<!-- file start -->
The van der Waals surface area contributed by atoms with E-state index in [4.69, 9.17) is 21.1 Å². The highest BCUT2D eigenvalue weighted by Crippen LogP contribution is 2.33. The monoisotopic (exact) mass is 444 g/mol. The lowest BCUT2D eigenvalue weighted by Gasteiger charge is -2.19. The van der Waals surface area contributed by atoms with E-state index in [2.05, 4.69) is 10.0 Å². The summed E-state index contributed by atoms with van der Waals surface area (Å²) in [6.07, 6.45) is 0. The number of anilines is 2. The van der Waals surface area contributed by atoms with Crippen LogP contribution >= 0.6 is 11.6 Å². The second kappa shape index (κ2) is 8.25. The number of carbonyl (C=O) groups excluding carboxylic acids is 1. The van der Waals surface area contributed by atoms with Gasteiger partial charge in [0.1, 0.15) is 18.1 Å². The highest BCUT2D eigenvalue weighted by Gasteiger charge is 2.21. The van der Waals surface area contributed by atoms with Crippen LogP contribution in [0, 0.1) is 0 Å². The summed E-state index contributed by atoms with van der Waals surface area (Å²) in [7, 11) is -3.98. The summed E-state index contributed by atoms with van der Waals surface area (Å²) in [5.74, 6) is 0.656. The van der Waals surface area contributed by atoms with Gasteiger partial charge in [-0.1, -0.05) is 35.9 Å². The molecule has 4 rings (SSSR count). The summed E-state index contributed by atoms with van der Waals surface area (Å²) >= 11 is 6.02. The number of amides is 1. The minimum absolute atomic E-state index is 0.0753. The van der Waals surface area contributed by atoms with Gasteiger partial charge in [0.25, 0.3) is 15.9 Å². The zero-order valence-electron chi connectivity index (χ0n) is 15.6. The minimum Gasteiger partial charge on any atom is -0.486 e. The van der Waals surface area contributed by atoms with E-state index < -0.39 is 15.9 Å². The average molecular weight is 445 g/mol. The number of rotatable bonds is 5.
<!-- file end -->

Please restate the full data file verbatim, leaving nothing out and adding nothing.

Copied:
The van der Waals surface area contributed by atoms with E-state index in [4.69, 9.17) is 21.1 Å². The highest BCUT2D eigenvalue weighted by Crippen LogP contribution is 2.33. The monoisotopic (exact) mass is 444 g/mol. The lowest BCUT2D eigenvalue weighted by Gasteiger charge is -2.19. The van der Waals surface area contributed by atoms with E-state index in [2.05, 4.69) is 10.0 Å². The summed E-state index contributed by atoms with van der Waals surface area (Å²) in [6.07, 6.45) is 0. The number of anilines is 2. The van der Waals surface area contributed by atoms with Crippen LogP contribution >= 0.6 is 11.6 Å². The second kappa shape index (κ2) is 8.25. The number of carbonyl (C=O) groups excluding carboxylic acids is 1. The van der Waals surface area contributed by atoms with Gasteiger partial charge in [0.1, 0.15) is 18.1 Å². The highest BCUT2D eigenvalue weighted by Gasteiger charge is 2.21. The van der Waals surface area contributed by atoms with Crippen LogP contribution in [0, 0.1) is 0 Å². The summed E-state index contributed by atoms with van der Waals surface area (Å²) in [7, 11) is -3.98. The summed E-state index contributed by atoms with van der Waals surface area (Å²) in [5.74, 6) is 0.656. The van der Waals surface area contributed by atoms with Gasteiger partial charge in [-0.1, -0.05) is 35.9 Å². The molecule has 4 rings (SSSR count). The summed E-state index contributed by atoms with van der Waals surface area (Å²) >= 11 is 6.02. The number of amides is 1. The minimum absolute atomic E-state index is 0.0753. The van der Waals surface area contributed by atoms with Gasteiger partial charge in [0.25, 0.3) is 15.9 Å². The zero-order valence-electron chi connectivity index (χ0n) is 15.6. The minimum Gasteiger partial charge on any atom is -0.486 e. The van der Waals surface area contributed by atoms with E-state index < -0.39 is 15.9 Å². The average molecular weight is 445 g/mol. The number of rotatable bonds is 5.